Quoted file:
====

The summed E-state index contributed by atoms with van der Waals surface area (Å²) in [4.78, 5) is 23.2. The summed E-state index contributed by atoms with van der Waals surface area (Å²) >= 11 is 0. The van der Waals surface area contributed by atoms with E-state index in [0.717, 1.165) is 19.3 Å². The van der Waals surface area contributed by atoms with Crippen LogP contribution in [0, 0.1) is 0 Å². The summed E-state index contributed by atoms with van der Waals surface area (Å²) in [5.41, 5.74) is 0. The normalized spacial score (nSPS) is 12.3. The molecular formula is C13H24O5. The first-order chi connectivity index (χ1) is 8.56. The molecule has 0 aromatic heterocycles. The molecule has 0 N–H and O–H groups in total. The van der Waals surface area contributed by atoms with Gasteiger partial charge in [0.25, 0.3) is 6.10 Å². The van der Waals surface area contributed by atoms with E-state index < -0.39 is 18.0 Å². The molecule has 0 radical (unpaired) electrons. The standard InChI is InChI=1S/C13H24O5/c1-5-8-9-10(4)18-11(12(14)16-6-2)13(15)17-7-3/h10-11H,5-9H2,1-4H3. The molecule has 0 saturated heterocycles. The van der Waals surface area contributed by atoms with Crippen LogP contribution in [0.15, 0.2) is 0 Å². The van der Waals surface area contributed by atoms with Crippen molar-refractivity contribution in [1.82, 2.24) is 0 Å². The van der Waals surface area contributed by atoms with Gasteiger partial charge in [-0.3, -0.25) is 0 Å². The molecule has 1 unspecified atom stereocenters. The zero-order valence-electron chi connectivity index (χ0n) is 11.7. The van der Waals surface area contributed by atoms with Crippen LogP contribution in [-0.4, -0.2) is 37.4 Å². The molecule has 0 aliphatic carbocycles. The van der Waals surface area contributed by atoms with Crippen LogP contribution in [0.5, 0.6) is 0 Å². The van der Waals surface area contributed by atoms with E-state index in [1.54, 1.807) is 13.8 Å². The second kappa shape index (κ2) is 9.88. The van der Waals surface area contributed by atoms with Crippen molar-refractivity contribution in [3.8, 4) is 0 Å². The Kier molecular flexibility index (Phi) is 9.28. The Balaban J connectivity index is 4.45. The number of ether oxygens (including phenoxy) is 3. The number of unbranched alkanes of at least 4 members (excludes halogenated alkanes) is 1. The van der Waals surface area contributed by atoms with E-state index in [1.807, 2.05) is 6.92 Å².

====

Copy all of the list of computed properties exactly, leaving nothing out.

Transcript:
The summed E-state index contributed by atoms with van der Waals surface area (Å²) in [4.78, 5) is 23.2. The summed E-state index contributed by atoms with van der Waals surface area (Å²) >= 11 is 0. The van der Waals surface area contributed by atoms with E-state index in [0.717, 1.165) is 19.3 Å². The van der Waals surface area contributed by atoms with Crippen LogP contribution in [0, 0.1) is 0 Å². The summed E-state index contributed by atoms with van der Waals surface area (Å²) in [5.41, 5.74) is 0. The normalized spacial score (nSPS) is 12.3. The molecular formula is C13H24O5. The first-order chi connectivity index (χ1) is 8.56. The molecule has 0 aromatic heterocycles. The molecule has 0 N–H and O–H groups in total. The van der Waals surface area contributed by atoms with Gasteiger partial charge in [0.25, 0.3) is 6.10 Å². The van der Waals surface area contributed by atoms with E-state index < -0.39 is 18.0 Å². The molecule has 0 radical (unpaired) electrons. The standard InChI is InChI=1S/C13H24O5/c1-5-8-9-10(4)18-11(12(14)16-6-2)13(15)17-7-3/h10-11H,5-9H2,1-4H3. The molecule has 0 saturated heterocycles. The van der Waals surface area contributed by atoms with Crippen LogP contribution in [0.15, 0.2) is 0 Å². The van der Waals surface area contributed by atoms with Crippen molar-refractivity contribution in [1.82, 2.24) is 0 Å². The van der Waals surface area contributed by atoms with Gasteiger partial charge in [-0.3, -0.25) is 0 Å². The molecule has 1 unspecified atom stereocenters. The zero-order valence-electron chi connectivity index (χ0n) is 11.7. The van der Waals surface area contributed by atoms with Crippen LogP contribution in [-0.4, -0.2) is 37.4 Å². The molecule has 0 aliphatic carbocycles. The van der Waals surface area contributed by atoms with Crippen LogP contribution in [0.5, 0.6) is 0 Å². The van der Waals surface area contributed by atoms with E-state index in [1.54, 1.807) is 13.8 Å². The second kappa shape index (κ2) is 9.88. The van der Waals surface area contributed by atoms with Crippen molar-refractivity contribution in [3.8, 4) is 0 Å². The Kier molecular flexibility index (Phi) is 9.28. The Balaban J connectivity index is 4.45. The number of ether oxygens (including phenoxy) is 3. The number of unbranched alkanes of at least 4 members (excludes halogenated alkanes) is 1. The van der Waals surface area contributed by atoms with E-state index in [1.807, 2.05) is 6.92 Å².